The Russian-American writer and activist Masha Gessen has been one of our most vocal and cogent thinkers in spotlighting the dangers of the current political climate—with democracy ever tipping toward the brink. Their new book, Surviving Autocracy (Riverhead), out next month, is a reckoning with what has been lost in the past few years and a map forward with our beliefs intact.
INTERVIEW: Where are you and how long have you been isolating?
MASHA GESSEN: I have been on Cape Cod, in the town of Falmouth, since March 16. We decided to come here because it’s where my father lives, but for the first month and a half, we didn’t see him at all. Then we took a walk—masked and social-distanced, and out in the woods. All of it.
INTERVIEW: What is the worst-case scenario for the future?
GESSEN: A renewal and reinforcement of all kinds of borders—national, state, regional, whatever. We try to go back to exactly the way things were, and this means that the poor get poorer and the wealth gap grows. Two areas that are perhaps most in need of awakening and reinvention—healthcare and education—become worse versions of their already terrible selves. We learn nothing except that no one will help you.
BOLLEN: What good can come out of this lockdown?
GESSEN: It’s hard for me to imagine that the lockdown itself can be productive. I think it’s exhausting and deadening to the soul. But I have hope for two kinds of writing: journal writing of the sort that Laurie Stone practices—intensely observant of self and circumstances and associations—and what I have been thinking about as writing about the “after,” a project that requires immense imagination.
INTERVIEW: How will world governments be remembered for their responses to the pandemic?
GESSEN: It all depends on who is doing the remembering, doesn’t it? One thing to keep in mind is that we are unlikely to remember anything that we are failing to see right now. In history, things rarely become clear in retrospect: if we don’t get things in writing, on film, or otherwise recorded now, they are likely to be elided. So, it’s very important to continue to notice the ways in which our government is failing us, even if those ways have become familiar and exhausting.
INTERVIEW: What has been your daily routine during this time?
GESSEN: On a good day, I manage to: spend a bit of individual time with each of my three kids (8, 18, 21), do some exercises with dumbbells, take an hour-long bike ride, read student work or teach a class by Zoom, do some of my own writing, and cook dinner and eat with everybody. On a bad day, I have consecutive fights with everyone in the house, except, usually, the 8-year-old, and they fight with one another, and nothing gets done except some dumbbells and the dinner.
INTERVIEW: Describe the current state of your hair?
GESSEN: I would prefer not to.
INTERVIEW: On a scale of 1 to 10, what level is your level of panic about the current state of the world?
GESSEN: I am beyond panic.
INTERVIEW: What is your favorite novel, film, or album for self-isolation?
GESSEN: I am reading Lydia Chukovskaya’s journal about [the Soviet Russian poet] Anna Akhmatova, in Russian. I read it as a teenager and wanted to re-read the parts about living in Central Asia during WWII—they were evacuated there, so these are descriptions of life away from home and also away from the battle, in the rear, and yet their lives were entirely defined by the war. On the long train journey to Tashkent, Akhmatova is reading Through the Looking-Glass and asks her travel companion, “Do you think we have passed through the looking-glass?”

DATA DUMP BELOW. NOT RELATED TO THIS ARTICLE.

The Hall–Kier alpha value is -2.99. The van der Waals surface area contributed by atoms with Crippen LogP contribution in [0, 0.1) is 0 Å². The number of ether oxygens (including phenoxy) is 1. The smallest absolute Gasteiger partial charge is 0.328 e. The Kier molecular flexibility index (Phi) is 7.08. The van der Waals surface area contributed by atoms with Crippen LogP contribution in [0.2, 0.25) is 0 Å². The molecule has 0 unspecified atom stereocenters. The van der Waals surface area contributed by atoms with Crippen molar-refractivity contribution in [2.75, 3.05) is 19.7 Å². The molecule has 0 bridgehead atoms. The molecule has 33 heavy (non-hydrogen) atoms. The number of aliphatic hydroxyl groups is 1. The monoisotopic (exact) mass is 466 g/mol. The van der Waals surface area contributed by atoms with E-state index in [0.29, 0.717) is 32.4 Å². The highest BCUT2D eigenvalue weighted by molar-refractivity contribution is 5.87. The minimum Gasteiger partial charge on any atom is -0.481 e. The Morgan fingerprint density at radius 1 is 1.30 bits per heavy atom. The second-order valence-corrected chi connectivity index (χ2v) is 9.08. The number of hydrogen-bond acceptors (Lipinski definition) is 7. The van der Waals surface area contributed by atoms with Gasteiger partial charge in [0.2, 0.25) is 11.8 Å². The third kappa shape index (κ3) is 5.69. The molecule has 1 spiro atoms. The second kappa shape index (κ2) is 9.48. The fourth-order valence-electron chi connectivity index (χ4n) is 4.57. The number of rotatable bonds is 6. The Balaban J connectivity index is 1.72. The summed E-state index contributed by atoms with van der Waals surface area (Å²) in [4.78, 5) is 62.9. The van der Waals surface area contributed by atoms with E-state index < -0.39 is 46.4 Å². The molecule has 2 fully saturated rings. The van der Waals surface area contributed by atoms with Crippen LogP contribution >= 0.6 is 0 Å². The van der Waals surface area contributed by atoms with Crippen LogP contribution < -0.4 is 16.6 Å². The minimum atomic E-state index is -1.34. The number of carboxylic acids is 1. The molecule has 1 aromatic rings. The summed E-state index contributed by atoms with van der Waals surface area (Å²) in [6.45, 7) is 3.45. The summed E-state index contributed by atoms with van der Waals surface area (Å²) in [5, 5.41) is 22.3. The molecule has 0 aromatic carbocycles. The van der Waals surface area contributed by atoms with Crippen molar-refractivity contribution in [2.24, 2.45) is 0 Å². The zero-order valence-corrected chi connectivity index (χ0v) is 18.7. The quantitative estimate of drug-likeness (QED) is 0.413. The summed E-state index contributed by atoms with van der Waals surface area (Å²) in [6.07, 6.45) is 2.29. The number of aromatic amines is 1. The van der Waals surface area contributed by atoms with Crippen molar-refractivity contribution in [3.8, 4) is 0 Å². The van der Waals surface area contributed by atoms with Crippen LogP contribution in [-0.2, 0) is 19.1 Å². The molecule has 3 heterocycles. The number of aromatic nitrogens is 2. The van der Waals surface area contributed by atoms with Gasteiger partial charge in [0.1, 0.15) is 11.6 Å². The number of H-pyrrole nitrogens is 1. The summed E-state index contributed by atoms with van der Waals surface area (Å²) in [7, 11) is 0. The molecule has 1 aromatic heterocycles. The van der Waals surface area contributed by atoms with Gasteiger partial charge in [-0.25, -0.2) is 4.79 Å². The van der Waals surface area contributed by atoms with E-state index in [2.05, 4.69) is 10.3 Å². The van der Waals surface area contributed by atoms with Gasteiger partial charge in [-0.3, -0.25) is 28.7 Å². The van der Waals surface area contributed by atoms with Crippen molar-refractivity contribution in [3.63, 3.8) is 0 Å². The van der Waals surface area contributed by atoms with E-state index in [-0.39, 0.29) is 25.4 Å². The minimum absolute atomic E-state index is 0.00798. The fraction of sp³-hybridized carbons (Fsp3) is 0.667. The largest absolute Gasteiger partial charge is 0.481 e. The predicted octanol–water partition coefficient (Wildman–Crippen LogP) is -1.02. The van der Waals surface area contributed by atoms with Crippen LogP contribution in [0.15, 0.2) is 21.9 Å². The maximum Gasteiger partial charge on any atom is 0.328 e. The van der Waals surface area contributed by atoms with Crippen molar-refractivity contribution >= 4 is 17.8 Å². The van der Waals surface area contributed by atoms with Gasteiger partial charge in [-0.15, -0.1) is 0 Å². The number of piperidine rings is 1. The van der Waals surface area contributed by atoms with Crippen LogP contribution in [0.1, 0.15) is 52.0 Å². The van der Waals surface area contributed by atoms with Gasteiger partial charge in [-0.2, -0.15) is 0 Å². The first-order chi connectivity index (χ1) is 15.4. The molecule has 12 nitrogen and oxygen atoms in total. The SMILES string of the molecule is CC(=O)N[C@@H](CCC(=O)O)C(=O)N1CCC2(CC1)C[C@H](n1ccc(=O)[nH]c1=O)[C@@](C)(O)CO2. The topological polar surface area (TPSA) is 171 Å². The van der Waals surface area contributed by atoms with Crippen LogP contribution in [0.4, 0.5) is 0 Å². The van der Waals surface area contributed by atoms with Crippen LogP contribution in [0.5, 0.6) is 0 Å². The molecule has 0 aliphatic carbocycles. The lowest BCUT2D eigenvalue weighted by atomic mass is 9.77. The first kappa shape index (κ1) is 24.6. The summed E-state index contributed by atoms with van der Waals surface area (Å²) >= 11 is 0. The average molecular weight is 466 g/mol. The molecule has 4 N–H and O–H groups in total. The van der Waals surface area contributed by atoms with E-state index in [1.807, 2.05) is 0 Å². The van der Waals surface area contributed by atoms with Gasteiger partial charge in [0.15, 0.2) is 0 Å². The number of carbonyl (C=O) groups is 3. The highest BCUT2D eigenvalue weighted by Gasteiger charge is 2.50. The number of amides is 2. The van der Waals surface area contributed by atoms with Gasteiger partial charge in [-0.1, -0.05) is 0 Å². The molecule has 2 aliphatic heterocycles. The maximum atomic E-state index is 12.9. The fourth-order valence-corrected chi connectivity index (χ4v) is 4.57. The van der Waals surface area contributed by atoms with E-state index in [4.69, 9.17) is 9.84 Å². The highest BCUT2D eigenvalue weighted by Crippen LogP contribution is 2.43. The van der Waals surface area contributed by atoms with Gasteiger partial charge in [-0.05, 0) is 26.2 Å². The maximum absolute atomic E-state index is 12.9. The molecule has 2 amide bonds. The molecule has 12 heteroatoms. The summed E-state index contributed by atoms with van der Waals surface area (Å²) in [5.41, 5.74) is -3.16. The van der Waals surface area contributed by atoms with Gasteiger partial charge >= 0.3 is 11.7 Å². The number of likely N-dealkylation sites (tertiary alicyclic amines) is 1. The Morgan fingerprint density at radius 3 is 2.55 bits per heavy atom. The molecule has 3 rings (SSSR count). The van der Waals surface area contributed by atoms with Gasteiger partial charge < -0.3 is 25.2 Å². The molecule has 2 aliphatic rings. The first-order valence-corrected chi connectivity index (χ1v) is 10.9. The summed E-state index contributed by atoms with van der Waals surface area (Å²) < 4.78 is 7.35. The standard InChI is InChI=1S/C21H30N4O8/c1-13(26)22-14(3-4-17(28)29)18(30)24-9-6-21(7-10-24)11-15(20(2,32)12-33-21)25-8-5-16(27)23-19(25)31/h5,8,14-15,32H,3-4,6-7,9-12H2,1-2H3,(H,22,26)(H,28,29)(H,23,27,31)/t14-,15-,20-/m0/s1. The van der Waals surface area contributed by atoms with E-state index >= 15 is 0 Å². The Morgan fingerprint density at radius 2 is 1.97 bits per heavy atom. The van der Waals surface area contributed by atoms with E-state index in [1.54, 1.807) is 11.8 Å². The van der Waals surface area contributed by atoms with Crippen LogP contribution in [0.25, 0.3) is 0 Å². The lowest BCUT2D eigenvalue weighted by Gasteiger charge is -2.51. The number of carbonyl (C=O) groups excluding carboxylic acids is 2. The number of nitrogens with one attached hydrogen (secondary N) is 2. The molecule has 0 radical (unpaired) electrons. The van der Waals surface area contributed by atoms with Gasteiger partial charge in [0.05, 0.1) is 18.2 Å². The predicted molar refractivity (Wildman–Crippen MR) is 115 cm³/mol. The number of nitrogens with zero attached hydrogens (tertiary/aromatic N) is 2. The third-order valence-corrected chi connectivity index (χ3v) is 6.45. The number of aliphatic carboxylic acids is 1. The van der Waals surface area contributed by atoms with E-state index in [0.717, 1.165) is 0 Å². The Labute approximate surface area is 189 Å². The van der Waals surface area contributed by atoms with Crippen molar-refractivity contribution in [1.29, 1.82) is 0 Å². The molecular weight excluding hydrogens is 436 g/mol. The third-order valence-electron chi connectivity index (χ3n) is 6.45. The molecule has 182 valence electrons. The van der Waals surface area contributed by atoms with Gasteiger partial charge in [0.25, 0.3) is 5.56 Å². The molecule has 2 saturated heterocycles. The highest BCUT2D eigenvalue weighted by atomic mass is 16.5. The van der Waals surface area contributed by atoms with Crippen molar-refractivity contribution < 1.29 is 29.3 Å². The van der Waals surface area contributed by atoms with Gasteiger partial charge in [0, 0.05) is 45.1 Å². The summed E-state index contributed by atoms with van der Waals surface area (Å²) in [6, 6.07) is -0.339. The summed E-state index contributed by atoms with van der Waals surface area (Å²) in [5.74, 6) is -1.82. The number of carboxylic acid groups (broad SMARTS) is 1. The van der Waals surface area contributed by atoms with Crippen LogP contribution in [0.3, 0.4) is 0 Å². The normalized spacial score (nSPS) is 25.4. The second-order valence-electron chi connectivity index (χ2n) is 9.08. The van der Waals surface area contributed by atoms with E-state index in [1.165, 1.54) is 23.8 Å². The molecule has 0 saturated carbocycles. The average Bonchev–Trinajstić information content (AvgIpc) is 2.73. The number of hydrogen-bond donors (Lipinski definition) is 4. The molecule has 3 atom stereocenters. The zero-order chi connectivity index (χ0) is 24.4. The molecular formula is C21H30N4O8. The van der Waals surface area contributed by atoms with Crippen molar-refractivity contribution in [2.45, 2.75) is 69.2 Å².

INTERVIEW: Who would be the worst person to spend a month of lockdown with?
GESSEN: The list is very long. It includes most people.
INTERVIEW: If 2020 were a song, which song would it be?
GESSEN: For me, it’s Muzak. Self-isolation is to life what Muzak is to music—pale, bland, predictable, and endless.
INTERVIEW: Where did we go wrong? Like, what was the exact moment?
GESSEN: I think there are many moments. But certainly, our responses, as a nation, to 9-11 and to the financial crisis of 2008, paved the ground for this, as has our persistent disregard for the climate crisis.
INTERVIEW: State vs. federal? Who should have the power to control the movements and reopening of economies for its people?
GESSEN: If I am answering the question as asked, then I would say that there ought to be sane national guidelines within which states and municipalities make decisions based on the local situation. But more broadly, I really wish we were using this time to think deeply about the interconnectedness of the world and the artifice of state and national borders. A vast number of policies have been based on a kind of magical idea that the virus can be stopped at the border, or a border. We know that that’s not true. So what’s a better way of thinking about it?
INTERVIEW: Is this circumstance a win for technology or for the value of real human contact?
GESSEN: Both. I am, of course, grateful for Zoom and social media, which have allowed me to continue working and, to some extent, living in the world. But I think by now we all understand what a poor substitute they provide for actual human contact. Don’t we?
INTERVIEW: What prevents you from giving up hope in the human race?
GESSEN: I plan to spend the rest of my life with it.
INTERVIEW: Who should be the next president of the United States?
GESSEN: Elizabeth Warren. For one thing, I’m pretty sure she has never raped or inappropriately touched anyone. For another, she has a plan for everything. But seriously, she is brilliant and able to think fast about complicated things. We need to reinvent so many things so fast: the welfare state, health care, and education, to name the three big ones. And we need to move fast, and radically, on energy policy and, more broadly, climate policy. She could do it.
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